Outcomes of Cord Blood Transplantation Using Reduced-Intensity Conditioning for Chronic Lymphocytic Leukemia: A Study on Behalf of Eurocord and Cord Blood Committee of Cellular Therapy and Immunobiology Working Party, Chronic Malignancies Working Party of the European Society for Blood and Marrow Transplantation, and the Societe Francaise de Greffe de Moelle et Therapie Cellulaire

Erick Xavier*, Jerome Cornillon, Annalisa Ruggeri, Patrice Chevallier, Jan J. Cornelissen, Niels S. Andersen, Natacha Maillard, Stephanie Nguyen, Didier Blaise, Eric Deconinck, Hendrik Veelken, Noel Milpied, Michel Van Gelder, Regis Peffault de Latour, Eliane Gluckman, Nicolaus Kroeger, Johannes Schetelig, Vanderson Rocha

*Corresponding author for this work

Research output: Contribution to journalArticleAcademicpeer-review

9 Citations (Web of Science)

Abstract

Outcomes after umbilical cord blood transplantation (UCBT) for chronic lymphocytic leukemia (CLL)/small lymphocytic lymphoma (SLL) are unknown. We analyzed outcomes of 68 patients with poor-risk CLL/SLL who underwent reduced-intensity (RIC) UCBT from 2004 to 2012. The median age was 57 years and median follow-up 36 months; 17 patients had del 17p/p53mutation, 19 patients had fludarabine-refractory disease, 11 relapsed after autologous stem cell transplantation, 8 had diagnosis of prolymphocytic leukemia, 4 had Richter syndrome, and 8 underwent transplantation with progressive or refractory disease. The most common RIC used was cyclophosphamide, fludarabine, and total body irradiation (TBI) in 82%; 15, patients received antithymocyte globulin. Most of the cord blood grafts were HLA mismatched and 76% received a double UCBT. Median total nucleated cells collected was 4.7 x 10(7)/kg. The cumulative incidences (CI) of neutrophil and platelet engraftment were 84% and 72% at 60 and 180 days respectively; day 100 graft-versus-host disease (GVHD) (grade II to IV) was 43% and 3-year chronic GVHD was 32%. The CI of relapse, nonrelapse mortality, overall survival, and progression-free survival (PFS) at 3 years were 16%, 39%, 54%, and 45%, respectively. Fludarabine-sensitive disease at transplantation and use of low-dose TBI regimens were associated with acceptable PFS. In conclusion, use of RIC-UCBT seems to be feasible in patients with poor-risk CLL/SLL and improved outcomes were observed in patients with fludarabine-sensitive disease who received low-dose TBI regimens.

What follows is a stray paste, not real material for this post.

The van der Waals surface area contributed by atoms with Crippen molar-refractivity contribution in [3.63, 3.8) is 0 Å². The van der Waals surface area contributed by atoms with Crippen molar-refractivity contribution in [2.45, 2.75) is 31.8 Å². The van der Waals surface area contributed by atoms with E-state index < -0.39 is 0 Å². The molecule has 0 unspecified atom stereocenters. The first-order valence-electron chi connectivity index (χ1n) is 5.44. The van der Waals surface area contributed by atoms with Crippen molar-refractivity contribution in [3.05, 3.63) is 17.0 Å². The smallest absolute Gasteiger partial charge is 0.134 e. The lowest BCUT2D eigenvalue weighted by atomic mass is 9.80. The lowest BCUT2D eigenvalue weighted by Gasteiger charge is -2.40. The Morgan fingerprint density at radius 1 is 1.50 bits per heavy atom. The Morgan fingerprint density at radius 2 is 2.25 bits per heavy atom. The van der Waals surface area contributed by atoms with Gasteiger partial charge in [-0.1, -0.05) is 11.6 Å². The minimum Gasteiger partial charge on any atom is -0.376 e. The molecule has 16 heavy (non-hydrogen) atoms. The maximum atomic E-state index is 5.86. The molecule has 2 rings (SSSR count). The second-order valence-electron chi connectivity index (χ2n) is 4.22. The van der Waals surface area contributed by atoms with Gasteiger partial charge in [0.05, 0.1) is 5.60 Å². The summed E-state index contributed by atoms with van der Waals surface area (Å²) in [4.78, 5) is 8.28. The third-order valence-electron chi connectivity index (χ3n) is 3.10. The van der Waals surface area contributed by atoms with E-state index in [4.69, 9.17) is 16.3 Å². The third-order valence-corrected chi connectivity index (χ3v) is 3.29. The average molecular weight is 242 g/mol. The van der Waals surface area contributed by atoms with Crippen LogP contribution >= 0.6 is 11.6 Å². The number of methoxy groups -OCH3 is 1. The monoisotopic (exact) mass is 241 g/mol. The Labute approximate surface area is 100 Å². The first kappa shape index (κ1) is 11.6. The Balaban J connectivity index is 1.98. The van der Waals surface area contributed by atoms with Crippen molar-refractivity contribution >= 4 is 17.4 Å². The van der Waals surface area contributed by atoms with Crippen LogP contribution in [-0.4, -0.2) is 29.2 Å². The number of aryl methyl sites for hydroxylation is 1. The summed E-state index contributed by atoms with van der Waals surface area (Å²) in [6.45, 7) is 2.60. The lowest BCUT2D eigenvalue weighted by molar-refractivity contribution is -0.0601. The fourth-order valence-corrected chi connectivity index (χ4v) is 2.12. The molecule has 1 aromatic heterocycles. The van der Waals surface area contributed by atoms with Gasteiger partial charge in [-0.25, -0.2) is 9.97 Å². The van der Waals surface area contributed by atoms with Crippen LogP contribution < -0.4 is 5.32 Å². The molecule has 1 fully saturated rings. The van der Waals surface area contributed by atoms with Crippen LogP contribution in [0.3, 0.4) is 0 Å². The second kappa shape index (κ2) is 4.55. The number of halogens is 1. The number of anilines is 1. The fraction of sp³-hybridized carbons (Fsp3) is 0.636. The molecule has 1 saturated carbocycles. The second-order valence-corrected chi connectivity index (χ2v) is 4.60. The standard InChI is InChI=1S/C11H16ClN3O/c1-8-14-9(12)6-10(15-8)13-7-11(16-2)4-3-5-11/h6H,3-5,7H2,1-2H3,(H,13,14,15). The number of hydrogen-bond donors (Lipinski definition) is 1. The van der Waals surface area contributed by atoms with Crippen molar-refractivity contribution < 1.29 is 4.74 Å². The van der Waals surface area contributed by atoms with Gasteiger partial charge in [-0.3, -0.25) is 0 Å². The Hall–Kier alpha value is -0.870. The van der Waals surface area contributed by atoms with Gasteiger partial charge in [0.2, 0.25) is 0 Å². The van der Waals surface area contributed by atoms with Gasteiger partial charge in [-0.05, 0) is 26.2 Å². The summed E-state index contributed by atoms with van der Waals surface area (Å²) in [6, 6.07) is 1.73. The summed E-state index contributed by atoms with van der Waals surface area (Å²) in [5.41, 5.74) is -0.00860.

Original languageEnglish
Pages (from-to)1515-1523
JournalBiology of Blood and Marrow Transplantation
Volume21
Issue number8
DOIs
Publication statusPublished - Aug 2015

Keywords

  • Umbilical cord blood transplantation
  • Chronic lymphocytic leukemia
  • Reduced-intensity conditioning regimen

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